Steam had serious issues back on December 25, and Valve has issued a statement explaining just what happened, stating it was a result of the company's response to a DOS (denial of service) attack, rather than the DOS attack itself. This led to personal information being exposed, including usernames, Steam Wallet contents, and other data.
According to theby the company, "Attacks against the Steam Store, and Steam in general, are a regular occurrence that Valve handles both directly and with the help of partner companies, and typically do not impact Steam users." However, "during the Christmas attack, traffic to the Steam store increased 2000% over the average traffic during the Steam Sale."
Valve went on to explain:
"In response to this specific attack, caching rules managed by a Steam web caching partner were deployed in order to both minimize the impact on Steam Store servers and continue to route legitimate user traffic. During the second wave of this attack, a second caching configuration was deployed that incorrectly cached web traffic for authenticated users. This configuration error resulted in some users seeing Steam Store responses which were generated for other users. Incorrect Store responses varied from users seeing the front page of the Store displayed in the wrong language, to seeing the account page of another user.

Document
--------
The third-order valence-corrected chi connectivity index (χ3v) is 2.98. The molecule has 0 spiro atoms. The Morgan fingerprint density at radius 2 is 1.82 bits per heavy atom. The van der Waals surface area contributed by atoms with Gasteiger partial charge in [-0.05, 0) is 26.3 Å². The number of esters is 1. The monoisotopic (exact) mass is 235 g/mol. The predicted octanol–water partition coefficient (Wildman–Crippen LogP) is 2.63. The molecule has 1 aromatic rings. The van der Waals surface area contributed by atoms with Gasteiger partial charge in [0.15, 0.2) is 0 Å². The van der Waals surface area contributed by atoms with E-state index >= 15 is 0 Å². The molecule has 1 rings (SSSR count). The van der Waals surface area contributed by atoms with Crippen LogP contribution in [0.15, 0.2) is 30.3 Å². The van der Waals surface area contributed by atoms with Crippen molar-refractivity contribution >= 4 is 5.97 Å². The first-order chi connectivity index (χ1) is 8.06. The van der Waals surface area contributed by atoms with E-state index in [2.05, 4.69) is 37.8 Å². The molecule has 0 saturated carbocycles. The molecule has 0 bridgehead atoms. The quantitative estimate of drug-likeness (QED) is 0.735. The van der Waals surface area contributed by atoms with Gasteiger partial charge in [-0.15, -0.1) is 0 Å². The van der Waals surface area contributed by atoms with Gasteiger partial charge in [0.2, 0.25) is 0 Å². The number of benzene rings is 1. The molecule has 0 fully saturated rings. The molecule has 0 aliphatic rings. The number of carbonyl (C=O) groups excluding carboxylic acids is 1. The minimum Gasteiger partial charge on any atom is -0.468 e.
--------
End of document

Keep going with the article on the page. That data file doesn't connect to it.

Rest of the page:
"Once this error was identified, the Steam Store was shut down and a new caching configuration was deployed. The Steam Store remained down until we had reviewed all caching configurations, and we received confirmation that the latest configurations had been deployed to all partner servers and that all cached data on edge servers had been purged."
Naturally, this explanation didn't make users feel any safer.
This attack and response comes at a sensitive time when Valve is havingbeing taken against it by a French consumer advocate, which is citing "Valve declines any responsibility in case they get hacked and users' personal info get stolen." If users come forward saying they're the victims of a scammer as a result of the DOS attack, it'll be interesting to see how Valve responds to the claims.